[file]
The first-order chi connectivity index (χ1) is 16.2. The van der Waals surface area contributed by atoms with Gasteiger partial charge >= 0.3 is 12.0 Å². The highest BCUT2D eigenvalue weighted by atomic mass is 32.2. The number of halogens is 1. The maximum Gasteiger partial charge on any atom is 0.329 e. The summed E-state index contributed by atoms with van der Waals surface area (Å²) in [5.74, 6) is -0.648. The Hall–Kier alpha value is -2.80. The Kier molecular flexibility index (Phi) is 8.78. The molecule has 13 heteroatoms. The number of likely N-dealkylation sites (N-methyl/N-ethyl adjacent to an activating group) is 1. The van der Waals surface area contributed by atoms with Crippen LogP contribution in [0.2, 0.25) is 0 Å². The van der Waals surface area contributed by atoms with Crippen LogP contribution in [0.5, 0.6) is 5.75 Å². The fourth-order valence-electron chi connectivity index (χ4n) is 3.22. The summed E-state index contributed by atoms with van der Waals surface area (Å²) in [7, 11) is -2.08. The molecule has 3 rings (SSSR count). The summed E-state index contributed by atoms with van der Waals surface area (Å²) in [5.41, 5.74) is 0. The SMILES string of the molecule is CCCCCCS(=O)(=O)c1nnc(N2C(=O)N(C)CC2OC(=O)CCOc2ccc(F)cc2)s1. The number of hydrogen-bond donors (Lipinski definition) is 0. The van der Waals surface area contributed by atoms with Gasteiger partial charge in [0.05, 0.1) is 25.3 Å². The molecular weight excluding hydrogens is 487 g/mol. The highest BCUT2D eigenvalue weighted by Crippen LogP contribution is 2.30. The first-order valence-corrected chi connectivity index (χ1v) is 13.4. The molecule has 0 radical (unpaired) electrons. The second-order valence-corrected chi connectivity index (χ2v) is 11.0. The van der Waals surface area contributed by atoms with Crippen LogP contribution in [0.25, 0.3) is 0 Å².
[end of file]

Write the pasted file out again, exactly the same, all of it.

The first-order chi connectivity index (χ1) is 16.2. The van der Waals surface area contributed by atoms with Gasteiger partial charge >= 0.3 is 12.0 Å². The highest BCUT2D eigenvalue weighted by atomic mass is 32.2. The number of halogens is 1. The maximum Gasteiger partial charge on any atom is 0.329 e. The summed E-state index contributed by atoms with van der Waals surface area (Å²) in [5.74, 6) is -0.648. The Hall–Kier alpha value is -2.80. The Kier molecular flexibility index (Phi) is 8.78. The molecule has 13 heteroatoms. The number of likely N-dealkylation sites (N-methyl/N-ethyl adjacent to an activating group) is 1. The van der Waals surface area contributed by atoms with Crippen LogP contribution in [0.2, 0.25) is 0 Å². The van der Waals surface area contributed by atoms with Crippen LogP contribution in [0.5, 0.6) is 5.75 Å². The fourth-order valence-electron chi connectivity index (χ4n) is 3.22. The summed E-state index contributed by atoms with van der Waals surface area (Å²) in [7, 11) is -2.08. The molecule has 3 rings (SSSR count). The summed E-state index contributed by atoms with van der Waals surface area (Å²) in [5.41, 5.74) is 0. The SMILES string of the molecule is CCCCCCS(=O)(=O)c1nnc(N2C(=O)N(C)CC2OC(=O)CCOc2ccc(F)cc2)s1. The number of hydrogen-bond donors (Lipinski definition) is 0. The van der Waals surface area contributed by atoms with Gasteiger partial charge in [0.05, 0.1) is 25.3 Å². The molecular weight excluding hydrogens is 487 g/mol. The highest BCUT2D eigenvalue weighted by Crippen LogP contribution is 2.30. The first-order valence-corrected chi connectivity index (χ1v) is 13.4. The molecule has 0 radical (unpaired) electrons. The second-order valence-corrected chi connectivity index (χ2v) is 11.0. The van der Waals surface area contributed by atoms with Crippen LogP contribution in [0.25, 0.3) is 0 Å².